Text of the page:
“Those of us who work in the movie industry really miss a good application for storyboards. In my case, since I don’t consider myself particularly good at drawing — and even if I did — I miss the angle, the perspective, the exact location. Apple would be doing us a great favor if it created a specific application for film directors on the iPad. Not only would it save us time, but also work, and it would instantly create a better connection among team members. Right now we’re still working with photocopies of the frames. And it’s the same story with the scripts. We’re still using Word, another relic. There isn’t a very good explanation for the fact that we’re still in this situation.”



“I’m convinced that Apple will know how to make the most of the lines [of research] opened up in the technology field, whether it be Google’s glasses or the motion-sensing interaction of Kinect. I am sure we will soon be seeing iGlasses or an iBrain.”


Apple TV 2.0

“Apple could innovate in the way we consume audiovisual content such as movies, TV series and documentaries. It would be something like Apple TV 2.0, but it would go way beyond a simple device, because it has to bring together the functions of a cellphone, a TV and the internet in an integrated whole, letting users just go home and not have to do anything to see any audiovisual content they want at any time; this is already a reality with music, games and applications.”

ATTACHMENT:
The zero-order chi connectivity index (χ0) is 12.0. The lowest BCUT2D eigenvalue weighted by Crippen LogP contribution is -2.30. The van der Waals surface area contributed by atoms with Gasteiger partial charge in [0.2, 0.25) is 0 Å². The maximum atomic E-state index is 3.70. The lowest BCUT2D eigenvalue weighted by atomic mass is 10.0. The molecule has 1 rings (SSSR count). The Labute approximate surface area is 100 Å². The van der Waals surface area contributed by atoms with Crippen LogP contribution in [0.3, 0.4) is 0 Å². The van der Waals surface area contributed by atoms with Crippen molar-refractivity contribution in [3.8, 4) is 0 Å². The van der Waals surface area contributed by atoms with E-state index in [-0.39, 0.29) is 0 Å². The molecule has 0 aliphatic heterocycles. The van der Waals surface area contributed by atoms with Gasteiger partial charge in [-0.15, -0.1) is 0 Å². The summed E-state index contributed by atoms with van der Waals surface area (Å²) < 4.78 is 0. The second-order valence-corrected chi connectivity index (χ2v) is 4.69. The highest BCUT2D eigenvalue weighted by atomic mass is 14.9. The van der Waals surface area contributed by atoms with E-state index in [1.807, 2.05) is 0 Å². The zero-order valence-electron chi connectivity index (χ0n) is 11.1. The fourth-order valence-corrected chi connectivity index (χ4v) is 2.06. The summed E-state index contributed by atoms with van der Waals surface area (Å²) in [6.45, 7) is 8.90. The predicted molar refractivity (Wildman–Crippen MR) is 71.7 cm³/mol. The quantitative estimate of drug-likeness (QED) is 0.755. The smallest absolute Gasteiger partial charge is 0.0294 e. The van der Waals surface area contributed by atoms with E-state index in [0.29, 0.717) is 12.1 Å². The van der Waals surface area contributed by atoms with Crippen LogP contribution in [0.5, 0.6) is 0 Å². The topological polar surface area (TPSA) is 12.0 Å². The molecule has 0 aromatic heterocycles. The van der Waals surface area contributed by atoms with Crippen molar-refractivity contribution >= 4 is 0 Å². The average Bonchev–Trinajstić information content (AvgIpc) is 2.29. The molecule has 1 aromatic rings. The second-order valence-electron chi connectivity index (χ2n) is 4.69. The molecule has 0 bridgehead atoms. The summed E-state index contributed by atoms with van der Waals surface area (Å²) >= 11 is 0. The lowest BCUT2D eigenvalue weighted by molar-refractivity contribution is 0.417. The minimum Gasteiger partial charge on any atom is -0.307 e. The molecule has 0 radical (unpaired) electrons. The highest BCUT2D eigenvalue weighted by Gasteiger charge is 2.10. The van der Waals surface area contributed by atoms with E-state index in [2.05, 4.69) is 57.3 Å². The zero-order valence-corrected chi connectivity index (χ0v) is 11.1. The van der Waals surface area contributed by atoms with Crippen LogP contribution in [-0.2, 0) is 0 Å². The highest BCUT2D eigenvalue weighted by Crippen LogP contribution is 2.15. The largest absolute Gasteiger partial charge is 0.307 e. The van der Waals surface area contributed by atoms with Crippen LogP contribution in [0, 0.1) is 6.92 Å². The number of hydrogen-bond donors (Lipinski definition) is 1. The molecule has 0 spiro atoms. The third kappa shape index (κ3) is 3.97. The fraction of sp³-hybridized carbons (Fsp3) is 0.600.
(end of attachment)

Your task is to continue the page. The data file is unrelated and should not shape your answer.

“One of the most interesting things for the near future is wearables: technology that you can wear. Apple already experimented with these technologies with the launch of Nike+; in the last five years they have prioritized mobile devices over their traditional computers and laptops. I think the next thing for Apple could run along the same lines as the iWatch or Google’s glasses. That is to say, a device that truly adds an innovative interface that lets you do things you couldn’t do before, without having to type or hold something in your hand. It’s not about new functions, but about innovative ways of integrating them into our daily lives.”


Flexible touch screen

“Apple brings together the impossible technology we used to see in sci-fi films a few years ago with a clean, minimalist appearance. Apple was and is the key that opens a large door: the fusion of technology and design. What would I ask for? Possibly a touch screen, but a soft one, more organic, more comfortable, not so rigid.”

With reporting by Ana Pantaleoni, Rosa Rivas, Rosa Jiménez Cano and Javier Martín.

Recomendaciones EL PAÍS
Recomendaciones EL PAÍS